Originally a Slavic settlement called Drezdane, Dresden was settled with Germans by the margrave of Meissen in the 13th cent. From 1485 until 1918 it was the residence of the dukes, then the electors, and later the kings, of Saxony. Prussia occupied Dresden in the Second Silesian War (see Austrian Succession, War of the), but withdrew after the Treaty of Dresden (1745). In the Seven Years War, Dresden was again occupied (1756) by the Prussians. In Aug., 1813, Napoleon I defeated the coalition forces near Dresden in his last great victory before his defeat (Oct., 1813) at Leipzig. In the late 17th and 18th cent., particularly under the electors Frederick Augustus I and Frederick Augustus II (Augustus II and Augustus III as kings of Poland), Dresden became a center of the arts and an outstanding showplace of baroque and rococo architecture. In the late 18th and early 19th cent. it was a leading center of the romantic movement, and in the late 19th and early 20th cent. it was a center of German opera. Ranked as one of the world's most beautiful cities before World War II, Dresden was severely damaged by British and U.S. bombing during the war (Feb., 1945). Although deaths from the bombing and firestorm have been estimated at between 35,000 and 135,000 (and sometimes higher), an official German historical investigation reported (2010) that up to 25,000 died.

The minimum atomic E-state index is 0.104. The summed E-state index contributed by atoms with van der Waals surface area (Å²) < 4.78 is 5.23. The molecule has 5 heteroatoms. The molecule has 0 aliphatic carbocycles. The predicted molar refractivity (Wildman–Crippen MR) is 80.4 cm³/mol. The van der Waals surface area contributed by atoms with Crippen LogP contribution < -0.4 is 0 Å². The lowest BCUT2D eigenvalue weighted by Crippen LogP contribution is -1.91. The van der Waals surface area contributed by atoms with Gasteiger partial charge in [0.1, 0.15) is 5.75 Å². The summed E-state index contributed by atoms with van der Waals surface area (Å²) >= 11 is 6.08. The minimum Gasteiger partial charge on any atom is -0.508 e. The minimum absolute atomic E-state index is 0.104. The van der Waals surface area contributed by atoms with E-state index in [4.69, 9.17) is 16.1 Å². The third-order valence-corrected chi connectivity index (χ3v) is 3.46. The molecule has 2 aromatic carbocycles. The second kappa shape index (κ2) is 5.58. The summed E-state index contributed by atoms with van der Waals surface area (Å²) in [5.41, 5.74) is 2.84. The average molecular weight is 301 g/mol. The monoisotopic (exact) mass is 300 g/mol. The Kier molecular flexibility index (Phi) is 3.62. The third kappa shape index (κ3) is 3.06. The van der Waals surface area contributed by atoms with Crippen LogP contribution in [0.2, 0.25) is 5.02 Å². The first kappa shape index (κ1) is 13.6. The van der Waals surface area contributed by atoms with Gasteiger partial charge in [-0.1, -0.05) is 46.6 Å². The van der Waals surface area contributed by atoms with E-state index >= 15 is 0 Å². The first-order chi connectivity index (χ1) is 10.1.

Among the city's famous landmarks, all damaged in the war, are the city hall, the Zwinger palace and museum, the Semper Opera, the Hofkirche [court chapel], the Kreuzkirche [Holy Cross church], and the Frauenkirche [church of Our Lady], the ruins of which were left unreconstructed for many years as a war memorial. Most of the fabulous art collection, acquired by the court in the 18th and 19th cent., was safely kept through the war outside Dresden, but many art objects were afterward moved to the Soviet Union. The city is the seat of a technical university.
The Columbia Electronic Encyclopedia, 6th ed. Copyright © 2012, Columbia University Press. All rights reserved.
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